The following short parables of wisdom are from the Manly P. Hall lecture ‘Wisdom of the Greeks Can Help Solve Problems of Modern Society’, concerning the pervasive behavior which governs everyday life.
These parables, which were once told about the great philosophers of ancient Greece, command a certain wit, humour and personality with, obviously, a touch of wisdom.
However, they all teach a serious but beneficial lesson regarding the human condition, that reveals how one’s mind can be so easily susceptible to the destructive and divisive charms of superficiality. All this at the very expense of one’s own authentic spiritual growth, self improvement and general well-being.
The potential problems faced, if held onto obsessively, can prove to be detrimental to one’s character, and can at once become an insurmountable obstacle towards human relations and progress.
Here follows these, possibly, negative modern-day inflictions:
- Ambition towards high position and social standing/status
- Acquisitiveness of wealth, luxury and possessions
- Vanity/Image conscious
So without further ado, I bring to you, from ancient times, a little bit of wisdom, laughter, and a lesson or two which we could all apply to our own lives for the betterment of ourselves and the planet.
Introduction: Why Greek Philosophy Was Against Wealth
Another point of Greek philosophy that is interesting was the consistent low grading of wealth. The Greeks did not really believe in wealth. They regarded it as forever a testimony to what was wrong.
Every individual who had more than he needed became less than he had been before; and in selfishness and in effort to gain stature or to advance socially, the individual denied the real reason for his own existence.
This was the Greek point of view largely. Wherever wealth interfered with growth they were against it. Wherever wealth became a blind alley; wherever the individual seeking luxury sacrificed integrity; this, the Greeks said, was wrong.
It became important to them that these things should be understood because of this relationship to the three basic forms of knowledge.
If something permanently interfered with the quest for truth, this delay was dangerous to the perfection of the human soul.
Therefore, to have enough is correct.
Anyone who pursues wealth and possessions are, according to the gods of ancient Greece, a disappointment – they expect better. They therefore keep on prodding a little until they get what they want – and they will get it.
~ Manly P. Hall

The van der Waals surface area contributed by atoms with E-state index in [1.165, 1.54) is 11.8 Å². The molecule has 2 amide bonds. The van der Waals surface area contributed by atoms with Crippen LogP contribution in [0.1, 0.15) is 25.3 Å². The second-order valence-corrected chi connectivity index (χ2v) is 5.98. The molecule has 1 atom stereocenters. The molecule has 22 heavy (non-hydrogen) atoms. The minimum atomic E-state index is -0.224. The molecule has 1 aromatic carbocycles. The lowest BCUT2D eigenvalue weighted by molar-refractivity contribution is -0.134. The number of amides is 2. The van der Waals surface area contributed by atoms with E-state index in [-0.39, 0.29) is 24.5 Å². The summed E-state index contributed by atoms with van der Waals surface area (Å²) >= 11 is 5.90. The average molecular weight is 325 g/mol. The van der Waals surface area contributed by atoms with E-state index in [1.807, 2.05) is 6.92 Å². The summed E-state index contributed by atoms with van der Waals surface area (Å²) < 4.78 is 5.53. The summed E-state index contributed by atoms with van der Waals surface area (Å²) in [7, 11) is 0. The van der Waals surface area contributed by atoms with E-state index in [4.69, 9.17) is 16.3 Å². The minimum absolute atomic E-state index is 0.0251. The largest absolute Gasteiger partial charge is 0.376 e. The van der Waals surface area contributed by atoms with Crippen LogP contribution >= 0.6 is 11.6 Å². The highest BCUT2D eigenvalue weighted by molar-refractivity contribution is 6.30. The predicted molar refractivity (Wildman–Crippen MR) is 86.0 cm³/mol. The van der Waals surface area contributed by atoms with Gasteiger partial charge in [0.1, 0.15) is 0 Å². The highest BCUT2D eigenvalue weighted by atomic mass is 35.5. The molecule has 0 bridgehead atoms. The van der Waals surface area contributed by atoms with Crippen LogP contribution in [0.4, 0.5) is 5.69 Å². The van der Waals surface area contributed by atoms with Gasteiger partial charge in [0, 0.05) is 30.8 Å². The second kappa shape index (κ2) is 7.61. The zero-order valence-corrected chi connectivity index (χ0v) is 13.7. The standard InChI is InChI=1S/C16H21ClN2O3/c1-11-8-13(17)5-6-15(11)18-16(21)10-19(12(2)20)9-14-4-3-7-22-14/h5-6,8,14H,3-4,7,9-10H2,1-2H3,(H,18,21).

Parable of Plato’s Description of Gold
So, on one occasion someone said to Plato ‘Why is gold such a pale metal?’, and Plato replied ‘It is because it is frightened to death of the people who are going to own it.’
Parable of Aristippus versus the Pirates
The philosopher Aristippus was on a ship one day and accidentally overheard that the crew were a bunch of pirates and were planning to take all his belongings, including his box of money, and then throw him overboard on a night of their choosing.
So, first thing the next morning Aristippus was sitting out on the deck of the ship with his strong box on his lap and he was dropping his money into the ocean one coin at a time.
The crew seeing this cried out ‘What are you doing?!’
Aristippus replied ‘It is better that this money perish for Aristippus, rather than Aristippus perish for this money.’
Parable of Epicurus’ Most Feastful of Banquets
Epicurus once invited a number of his friends to a banquet – of course they all accepted with great joy and anticipation.
When they arrived at Epicurus’ house there was on the table two or three loaves of stale bread and a couple pitchers of sour milk.
They all looked at Epicurus with astonishment and then asked him with disappointment ‘Where is this banquet that we were promised? Where is the feast?’
‘Well…’ Epicurus replied, ‘…if the truth be known, a piece of dry bread and a cup of sour milk is enough. And enough is as good as a feast.’
Parable of Diogenes and his Humble Little Home
The idea that all these ancient people were living in luxury was not altogether true. Many of them, in fact, had no actual house to live in. Diogenes, for example, had for many years lived in a barrel in the Greek lyceum. However, later on he was assigned a little hut or cottage.
One of Diogenes’ disciples said to him ‘Master, you are all alone in this little house and you are very old. What will happen if you die? Who will bury you?’
Diogenes then said with a smile ‘The man who wants this house will bury me.’
Parable of the Gods treating the Proud and Wealthy as Strawdogs
Another greek said on one occasion ‘the principle work of the gods was that those of the simple life of common people the gods lift up. But those of great pride and wealth the gods have a tendancy to cast down.’
Parable of who is the Prouder – Diogenes or Plato?
In context, Diogenes and Plato had a little feud between them because Diogenes insisted on thinking that Plato considered himself to be a superior person and is a little snobbish and so on. This was of course, as far as Diogenes was concerned, worse than heresy.
One day Plato acquired himself a new cloak (where it came from and how he got it – we don’t know), but it was a nice looking cloak and it was long enough so that the tail of it brushed along the ground.
Diogenes, when walking along behind Plato for a while, decided to jump up and down on the tail of his cloak when they got to a muddy spot. Diogenes then said to Plato triumphantly ‘Thus I step on Plato’s pride.’
Plato turned around to him and said ‘Diogenes, yes! And how proud you are to have done it.’